Major Changes Proposed to Wisconsin’s Law Governing Non-Compete Agreements:
Two new Bills have just been introduced in the Wisconsin legislature that, if passed, will dramatically change the landscape of Wisconsin law governing covenants not to compete. Since the enactment of Wis. Stat. sec. 103.465, Wisconsin has had one of the toughest laws in the country, voiding and nullifying in its entirety any covenant not to compete that was too broad in scope, even to the extent it may have otherwise been reasonable and enforceable.
Currently in committees, 2015 Senate Bill 69 and 2015 Assembly Bill 91 would repeal 103.465 and literally do a 180 degree turn in Wisconsin’s current law, whichdisfavors non-competes and subjects them to strict scrutiny. With the passage of the new section 103.465, covenants not to compete would be much easier for employers to enforce, and courts would be required to interpret non-competes in favor of providing reasonable protection to an employer’s legitimate business interests. The revised law would also give the courts the authority to award costs and attorneys’ fees to the prevailing party in litigation.
Because of the dramatic change the proposed legislation would have on Wisconsin’s businesses, and the likelihood that these Bills will pass the Republican controlled legislature in some form, we are providing our clients with the attached Q&A, which explains some of the details of the new law, although the final version, if enacted, may be slightly different. If the proposed legislation goes into effect, we urge you to (1) consider utilizing non-compete agreements even if you have not done so in the past, or (2) consider extending, modifying or renewing your current non-compete agreement on or after the effective date of the new law, as any such extension, modification or renewal would be governed under the new statute, and would be significantly easier to enforce than your old agreements.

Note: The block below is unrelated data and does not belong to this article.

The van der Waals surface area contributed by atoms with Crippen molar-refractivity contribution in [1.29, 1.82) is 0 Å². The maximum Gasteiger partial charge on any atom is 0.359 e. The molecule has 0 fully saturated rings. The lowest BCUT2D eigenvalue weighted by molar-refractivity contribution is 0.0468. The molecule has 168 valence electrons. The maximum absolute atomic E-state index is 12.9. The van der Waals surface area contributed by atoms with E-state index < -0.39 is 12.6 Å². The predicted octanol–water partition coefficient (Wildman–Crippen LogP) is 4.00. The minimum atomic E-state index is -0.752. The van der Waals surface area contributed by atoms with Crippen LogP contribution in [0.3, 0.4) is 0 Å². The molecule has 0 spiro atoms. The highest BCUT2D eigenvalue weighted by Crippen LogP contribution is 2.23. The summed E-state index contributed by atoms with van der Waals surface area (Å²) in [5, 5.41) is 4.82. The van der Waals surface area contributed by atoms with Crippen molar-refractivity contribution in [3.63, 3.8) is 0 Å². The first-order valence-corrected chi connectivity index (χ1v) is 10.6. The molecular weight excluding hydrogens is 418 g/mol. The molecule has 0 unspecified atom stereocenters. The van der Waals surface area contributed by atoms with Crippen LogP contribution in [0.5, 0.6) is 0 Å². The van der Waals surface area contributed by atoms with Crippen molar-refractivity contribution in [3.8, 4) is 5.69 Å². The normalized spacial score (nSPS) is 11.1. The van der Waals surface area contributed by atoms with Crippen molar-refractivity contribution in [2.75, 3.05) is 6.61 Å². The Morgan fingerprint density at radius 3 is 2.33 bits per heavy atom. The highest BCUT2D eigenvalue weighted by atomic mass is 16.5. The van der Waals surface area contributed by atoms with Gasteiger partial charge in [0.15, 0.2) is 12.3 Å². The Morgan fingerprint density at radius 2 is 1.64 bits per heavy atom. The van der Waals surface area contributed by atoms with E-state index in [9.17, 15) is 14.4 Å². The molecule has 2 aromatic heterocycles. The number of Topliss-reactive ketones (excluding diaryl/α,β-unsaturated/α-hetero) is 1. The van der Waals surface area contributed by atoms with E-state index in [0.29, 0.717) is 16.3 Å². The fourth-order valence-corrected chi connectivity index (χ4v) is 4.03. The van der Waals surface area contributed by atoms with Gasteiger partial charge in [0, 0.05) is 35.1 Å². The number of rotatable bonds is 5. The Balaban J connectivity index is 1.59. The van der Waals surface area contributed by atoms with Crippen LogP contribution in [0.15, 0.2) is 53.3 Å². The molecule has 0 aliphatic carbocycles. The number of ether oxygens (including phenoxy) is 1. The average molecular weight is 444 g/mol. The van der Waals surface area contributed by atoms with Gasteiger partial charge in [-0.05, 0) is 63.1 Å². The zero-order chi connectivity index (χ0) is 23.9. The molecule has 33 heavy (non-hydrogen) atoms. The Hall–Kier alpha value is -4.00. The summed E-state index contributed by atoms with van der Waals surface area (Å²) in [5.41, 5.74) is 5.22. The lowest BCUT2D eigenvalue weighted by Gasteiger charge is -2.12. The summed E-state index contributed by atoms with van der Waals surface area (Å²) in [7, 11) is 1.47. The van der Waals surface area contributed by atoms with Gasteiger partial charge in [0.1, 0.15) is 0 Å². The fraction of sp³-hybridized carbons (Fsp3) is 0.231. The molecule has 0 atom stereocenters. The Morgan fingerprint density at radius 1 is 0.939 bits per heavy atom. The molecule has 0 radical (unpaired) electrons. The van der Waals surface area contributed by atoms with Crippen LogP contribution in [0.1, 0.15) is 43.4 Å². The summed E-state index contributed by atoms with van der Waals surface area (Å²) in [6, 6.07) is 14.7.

If you have any questions or want additional information reading the proposed changes in Wisconsin’s non-compete law, please do not hesitate to contact any member of our firm, and we will be happy to assist you.
Christopher J. Murray, Esq., presented “Chapter 109 – What Does Super Priority Mean?” on May 1st which discussed wage liens under Chapter 109 of the Wisconsin Statutes, with specific application to Chapter 128 receiverships.
Michael Polsky, Esq. and Christopher J. Murray, Esq. are contributors to STRATEGIC ALTERNATIVES FOR AND AGAINST DISTRESSED BUSINESSES, 2015 edition.
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